France wants to enforce a “right to be forgotten” law (recently enacted by the EU that allows persons to demand publicly available information about them to be erased from links in search engine results) inside other nations than the EU membership—inside the United States, for instance. Google, et al., is demurring, and France has taken the matter to the EU’s highest administrative court, the Court of Justice.
The case will help determine how far EU regulators can go in enforcing the bloc’s strict new privacy law….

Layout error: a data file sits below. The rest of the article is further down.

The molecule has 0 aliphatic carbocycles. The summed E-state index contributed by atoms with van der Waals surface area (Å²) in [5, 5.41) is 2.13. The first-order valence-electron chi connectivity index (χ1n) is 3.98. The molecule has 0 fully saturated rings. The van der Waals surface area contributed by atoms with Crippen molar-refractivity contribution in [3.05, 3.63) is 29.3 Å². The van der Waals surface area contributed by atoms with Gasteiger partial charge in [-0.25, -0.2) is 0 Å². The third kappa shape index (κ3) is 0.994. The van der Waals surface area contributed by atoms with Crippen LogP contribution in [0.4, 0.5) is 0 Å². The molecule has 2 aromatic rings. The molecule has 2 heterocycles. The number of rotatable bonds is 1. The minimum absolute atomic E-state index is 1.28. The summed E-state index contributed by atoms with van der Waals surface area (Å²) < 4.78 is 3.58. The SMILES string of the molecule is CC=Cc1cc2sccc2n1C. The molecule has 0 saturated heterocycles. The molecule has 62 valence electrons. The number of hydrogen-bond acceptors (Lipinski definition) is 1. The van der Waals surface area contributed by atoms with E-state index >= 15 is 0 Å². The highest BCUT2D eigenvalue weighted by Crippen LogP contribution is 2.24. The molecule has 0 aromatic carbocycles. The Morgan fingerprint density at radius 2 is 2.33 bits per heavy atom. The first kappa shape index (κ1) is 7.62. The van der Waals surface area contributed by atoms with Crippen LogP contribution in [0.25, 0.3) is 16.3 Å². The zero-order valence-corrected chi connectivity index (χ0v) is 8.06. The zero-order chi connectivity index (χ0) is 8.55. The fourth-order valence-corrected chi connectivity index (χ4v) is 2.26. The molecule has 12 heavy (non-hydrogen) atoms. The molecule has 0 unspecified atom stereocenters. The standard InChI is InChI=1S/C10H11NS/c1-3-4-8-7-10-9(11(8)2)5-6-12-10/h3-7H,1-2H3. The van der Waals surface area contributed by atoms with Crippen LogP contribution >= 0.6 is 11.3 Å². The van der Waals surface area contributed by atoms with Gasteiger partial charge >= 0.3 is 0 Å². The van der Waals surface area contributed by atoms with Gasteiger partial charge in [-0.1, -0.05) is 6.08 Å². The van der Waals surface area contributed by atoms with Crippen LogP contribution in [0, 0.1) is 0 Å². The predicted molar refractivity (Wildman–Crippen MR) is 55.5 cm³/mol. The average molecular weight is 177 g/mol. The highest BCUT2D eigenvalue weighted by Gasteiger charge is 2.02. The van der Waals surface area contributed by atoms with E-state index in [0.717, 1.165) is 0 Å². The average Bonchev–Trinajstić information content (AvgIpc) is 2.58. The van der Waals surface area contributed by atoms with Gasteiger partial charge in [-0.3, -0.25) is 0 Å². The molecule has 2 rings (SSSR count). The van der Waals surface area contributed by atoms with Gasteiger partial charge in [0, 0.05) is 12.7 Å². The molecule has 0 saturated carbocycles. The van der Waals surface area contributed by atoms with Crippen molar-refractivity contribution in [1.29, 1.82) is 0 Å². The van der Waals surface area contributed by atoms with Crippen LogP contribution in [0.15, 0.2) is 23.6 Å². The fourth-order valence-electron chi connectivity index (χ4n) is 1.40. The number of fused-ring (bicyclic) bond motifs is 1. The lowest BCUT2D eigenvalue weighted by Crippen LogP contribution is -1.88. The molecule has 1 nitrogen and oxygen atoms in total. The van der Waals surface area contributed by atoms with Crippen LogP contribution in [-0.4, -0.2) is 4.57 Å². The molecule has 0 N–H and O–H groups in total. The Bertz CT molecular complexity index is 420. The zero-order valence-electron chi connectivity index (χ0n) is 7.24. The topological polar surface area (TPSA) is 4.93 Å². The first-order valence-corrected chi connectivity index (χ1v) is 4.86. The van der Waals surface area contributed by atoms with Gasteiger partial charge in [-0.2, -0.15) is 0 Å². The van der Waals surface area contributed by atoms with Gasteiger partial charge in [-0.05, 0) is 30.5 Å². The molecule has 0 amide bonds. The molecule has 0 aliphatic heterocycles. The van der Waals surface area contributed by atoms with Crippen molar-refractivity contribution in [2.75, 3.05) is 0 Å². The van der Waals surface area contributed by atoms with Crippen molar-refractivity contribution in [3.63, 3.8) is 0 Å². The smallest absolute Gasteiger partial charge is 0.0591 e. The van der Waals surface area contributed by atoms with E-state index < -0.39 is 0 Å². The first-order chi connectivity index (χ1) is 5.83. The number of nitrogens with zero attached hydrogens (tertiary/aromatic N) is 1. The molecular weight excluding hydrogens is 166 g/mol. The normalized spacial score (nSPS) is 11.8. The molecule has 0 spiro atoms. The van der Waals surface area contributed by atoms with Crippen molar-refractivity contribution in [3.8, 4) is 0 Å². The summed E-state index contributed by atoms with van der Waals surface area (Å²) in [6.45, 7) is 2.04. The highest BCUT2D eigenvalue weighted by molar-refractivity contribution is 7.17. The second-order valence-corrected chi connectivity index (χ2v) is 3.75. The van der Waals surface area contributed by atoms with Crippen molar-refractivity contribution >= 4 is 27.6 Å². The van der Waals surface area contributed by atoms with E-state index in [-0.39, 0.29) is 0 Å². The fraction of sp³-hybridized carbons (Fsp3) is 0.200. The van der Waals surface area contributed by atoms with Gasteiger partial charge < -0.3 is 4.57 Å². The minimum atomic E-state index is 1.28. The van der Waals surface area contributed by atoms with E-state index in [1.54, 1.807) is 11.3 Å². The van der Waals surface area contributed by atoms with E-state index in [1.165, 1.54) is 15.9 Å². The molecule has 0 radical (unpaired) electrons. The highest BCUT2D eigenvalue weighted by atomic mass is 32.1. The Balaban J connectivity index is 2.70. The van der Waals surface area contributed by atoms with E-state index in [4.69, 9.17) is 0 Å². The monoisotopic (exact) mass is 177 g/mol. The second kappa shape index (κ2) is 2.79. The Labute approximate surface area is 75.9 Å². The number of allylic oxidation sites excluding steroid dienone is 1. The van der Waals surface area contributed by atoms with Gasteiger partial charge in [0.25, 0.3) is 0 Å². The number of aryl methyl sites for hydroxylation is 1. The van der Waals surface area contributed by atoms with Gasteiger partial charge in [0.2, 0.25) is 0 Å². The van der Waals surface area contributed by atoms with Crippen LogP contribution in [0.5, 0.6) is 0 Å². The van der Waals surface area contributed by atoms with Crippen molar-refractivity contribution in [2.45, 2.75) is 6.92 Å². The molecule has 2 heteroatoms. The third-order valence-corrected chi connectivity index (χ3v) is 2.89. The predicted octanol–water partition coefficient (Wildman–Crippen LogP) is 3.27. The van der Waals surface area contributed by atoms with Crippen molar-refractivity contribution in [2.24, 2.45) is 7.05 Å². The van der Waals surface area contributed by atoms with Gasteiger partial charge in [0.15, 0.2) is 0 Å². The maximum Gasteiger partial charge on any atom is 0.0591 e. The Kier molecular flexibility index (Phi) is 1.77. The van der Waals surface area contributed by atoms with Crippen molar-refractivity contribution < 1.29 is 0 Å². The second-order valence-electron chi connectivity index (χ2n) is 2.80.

It has wider implications than that. It will set a legal precedent, explicitly for the EU to reach inside the United States and censor our Internet, and that won’t be limited to EU privacy sensibilities, or EU views on censorship.
It’s broader, still. It will set a precedent for the PRC, which can intercept messaging images and erase them from the message before the intended recipient gets the message, to be exercised inside the US.
The Court of Justice ruling—likely to be in favor of France—will need to be explicitly rejected by us, with strong cyber consequences taken against the EU on its every attempt to enforce this first step at rank censorship against us.